30 December 2015

And Yet More Bullsh%$ in the Criminal Justice Arena

It appears that, notwithstanding claims of the "Ferguson Effect", and the reality of police slowdowns in places like New York City, there is no statistically significant increase in the murder rate:
As I've mentioned in a number of posts over the years, I believe the Late 20th Century Crime Wave was one of the two or three most politically and culturally consequential events in the US in the second half of the twenty century. It is hard to overstate the impact of this very real rise in the rates of all violent crimes but most especially murder. And one of the greatest mysteries about it is that that for all the studies, theories and attempts to control it, we simply do not have a clear understanding of why it began in the early 1960s or why it ended over the course of the 1990s. I've noted that, somewhat against my better judgment, I've become increasingly open to the seemingly crude and monocausal theory that lead poisoning played a key role in driving the crime wave. Still, I think we still basically do not know. Yet, over the last year or so we've seen a rising chorus of commentary and political posturing which claims that increasing civil rights activism (i.e. Black Lives Matter or the so-called "Ferguson Effect") and more permissive or cowed policing is at least starting to push crime rates back up toward where they were in the bad old days.


When I started looking at this I was curious to find out myself because I have heard a lot of reports of the murder rate specifically going up. That's obviously bad news in itself. But it also confounds my assumption that the rise and fall of the murder rate over the second half of the 20th century had far less to do with policy interventions of any sort than we'd like to think. So if a mild ramping back of aggressive policing can shift the scales in the other direction, that changes the whole story significantly. If crime is on the way back up, I'd still be suspicious that it is tied to differences in policing. My assumption would be that the underlying trends, about which we understand little, have shifted. In any case, what I found was quite different from what I've been hearing and reading.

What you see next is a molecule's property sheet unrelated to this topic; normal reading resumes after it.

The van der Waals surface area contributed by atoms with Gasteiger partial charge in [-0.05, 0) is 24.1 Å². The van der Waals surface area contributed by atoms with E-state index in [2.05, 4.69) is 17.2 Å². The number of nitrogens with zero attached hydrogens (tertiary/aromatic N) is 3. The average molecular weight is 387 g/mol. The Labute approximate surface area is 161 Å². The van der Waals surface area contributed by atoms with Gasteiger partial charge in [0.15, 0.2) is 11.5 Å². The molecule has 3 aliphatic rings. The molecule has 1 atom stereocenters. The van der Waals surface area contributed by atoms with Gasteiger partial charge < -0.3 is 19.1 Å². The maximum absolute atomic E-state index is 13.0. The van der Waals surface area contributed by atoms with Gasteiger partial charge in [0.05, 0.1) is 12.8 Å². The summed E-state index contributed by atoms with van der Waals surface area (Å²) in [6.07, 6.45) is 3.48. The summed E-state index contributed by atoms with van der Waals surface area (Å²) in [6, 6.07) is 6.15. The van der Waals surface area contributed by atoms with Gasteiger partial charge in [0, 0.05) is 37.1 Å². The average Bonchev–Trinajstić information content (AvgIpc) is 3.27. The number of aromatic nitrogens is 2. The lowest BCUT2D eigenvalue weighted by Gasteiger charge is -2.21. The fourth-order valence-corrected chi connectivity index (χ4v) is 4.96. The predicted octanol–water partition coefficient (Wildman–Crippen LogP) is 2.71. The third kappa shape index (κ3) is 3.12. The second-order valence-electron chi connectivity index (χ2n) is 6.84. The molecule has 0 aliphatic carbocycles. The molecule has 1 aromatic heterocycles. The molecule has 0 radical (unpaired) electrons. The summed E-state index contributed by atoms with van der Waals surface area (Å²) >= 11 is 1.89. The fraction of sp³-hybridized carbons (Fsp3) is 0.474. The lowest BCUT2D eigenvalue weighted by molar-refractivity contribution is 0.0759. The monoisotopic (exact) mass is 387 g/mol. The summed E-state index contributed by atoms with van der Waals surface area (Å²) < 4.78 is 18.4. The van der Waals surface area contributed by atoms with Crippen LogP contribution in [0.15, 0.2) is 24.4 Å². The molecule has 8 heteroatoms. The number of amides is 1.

From the beginning of 2015 there has been what can only be called a relentless desire to find a spike in the crime and murder rates. So for instance, back on March 3rd, The New York Daily News ran "Murders up 20% in 2015 in year-to-year comparison, NYPD says". Needless to say, when you're only going on 2 out of 12 months the statistics can be very volatile. Then there was a less hyperbolic story that ran in The New York Times, "Murder Rates Rising Sharply in Many U.S. Cities, which noted a 9% increase in the murder rate for New York City. Then on September 21st, USA Today published 'Bloody weekend in NYC puts rising murder rate in spotlight' which noted that "A bloody weekend in New York that saw eight shooting deaths could signal that out-of-control gun violence may return to the city" and then went on to say ...
The number of homicides is up slightly over last year, and if the trend continues New York City may see its first uptick in the homicide rate after 25 years of decline.
Now, this last claim is worth zeroing in on. I've gone back and recompiled the number of homicides in New York City going back to the peak year of 1990. And whatever gloss, interpretation or prediction about the future one may make from these numbers, this point about a "first uptick" is simply false. Since 1990, even as the murder rate has gone down consistently, the number has actually gone up on a year over year basis 6 times: 1999 (6%), 2000 (.3%), 2003 (1.7%), 2006 (10.6%), 2008 (5.9%) and 2010 (13.8%).

As late as one week ago, Newsday predicted that the city murder rate would end up at just over 5%, with 350 homicides for the year. But as of Christmas Day, the number stood at 339 homicides for 2015, which would amount to an increase over 1.8% over 2014.


The Times itself touched on this point yesterday with a very different article "Anxiety Aside, New York Sees Drop in Crime," which notes that while New Yorkers seemed to feel less safe, over all crime actually fell by 2%. 


The simple reality is that we won't really know the story until the 2015 FBI statistics are released. And even then we will only know about a single year, which means very little. For the moment, what seems clear is that there is a public mood of panic, menace and fear. And at least in New York City, that seems to be the case even though it's totally belied by the actual crime statistics.
What a surprise.  The reports of skyrocketing crime appear to be at best statistical noise, and more likely a juxtaposition of bias in reporting, and efforts by law enforcement to push the meme.


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